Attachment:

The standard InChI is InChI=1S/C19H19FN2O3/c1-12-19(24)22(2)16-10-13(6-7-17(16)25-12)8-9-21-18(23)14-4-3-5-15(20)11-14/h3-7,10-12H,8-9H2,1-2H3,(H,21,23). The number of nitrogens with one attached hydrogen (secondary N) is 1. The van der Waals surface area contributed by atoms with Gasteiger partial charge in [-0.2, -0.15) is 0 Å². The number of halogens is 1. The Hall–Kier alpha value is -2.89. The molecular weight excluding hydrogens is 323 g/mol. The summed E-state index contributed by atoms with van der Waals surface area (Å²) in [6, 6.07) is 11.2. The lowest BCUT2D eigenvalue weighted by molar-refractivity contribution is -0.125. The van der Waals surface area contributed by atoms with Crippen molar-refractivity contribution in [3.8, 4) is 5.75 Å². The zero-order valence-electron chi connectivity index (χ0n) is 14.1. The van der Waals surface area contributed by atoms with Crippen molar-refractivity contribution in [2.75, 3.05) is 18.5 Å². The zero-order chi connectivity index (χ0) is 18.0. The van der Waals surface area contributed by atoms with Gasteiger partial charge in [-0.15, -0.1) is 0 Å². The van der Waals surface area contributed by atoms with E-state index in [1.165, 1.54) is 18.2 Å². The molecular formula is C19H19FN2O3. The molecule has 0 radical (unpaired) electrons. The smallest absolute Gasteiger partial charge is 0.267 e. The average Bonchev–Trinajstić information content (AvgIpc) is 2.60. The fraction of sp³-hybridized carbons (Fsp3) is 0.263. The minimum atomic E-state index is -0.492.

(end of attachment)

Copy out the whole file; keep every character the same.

The standard InChI is InChI=1S/C19H19FN2O3/c1-12-19(24)22(2)16-10-13(6-7-17(16)25-12)8-9-21-18(23)14-4-3-5-15(20)11-14/h3-7,10-12H,8-9H2,1-2H3,(H,21,23). The number of nitrogens with one attached hydrogen (secondary N) is 1. The van der Waals surface area contributed by atoms with Gasteiger partial charge in [-0.2, -0.15) is 0 Å². The number of halogens is 1. The Hall–Kier alpha value is -2.89. The molecular weight excluding hydrogens is 323 g/mol. The summed E-state index contributed by atoms with van der Waals surface area (Å²) in [6, 6.07) is 11.2. The lowest BCUT2D eigenvalue weighted by molar-refractivity contribution is -0.125. The van der Waals surface area contributed by atoms with Crippen molar-refractivity contribution in [3.8, 4) is 5.75 Å². The zero-order valence-electron chi connectivity index (χ0n) is 14.1. The van der Waals surface area contributed by atoms with Crippen molar-refractivity contribution in [2.75, 3.05) is 18.5 Å². The zero-order chi connectivity index (χ0) is 18.0. The van der Waals surface area contributed by atoms with Gasteiger partial charge in [-0.15, -0.1) is 0 Å². The van der Waals surface area contributed by atoms with E-state index in [1.165, 1.54) is 18.2 Å². The molecular formula is C19H19FN2O3. The molecule has 0 radical (unpaired) electrons. The smallest absolute Gasteiger partial charge is 0.267 e. The average Bonchev–Trinajstić information content (AvgIpc) is 2.60. The fraction of sp³-hybridized carbons (Fsp3) is 0.263. The minimum atomic E-state index is -0.492.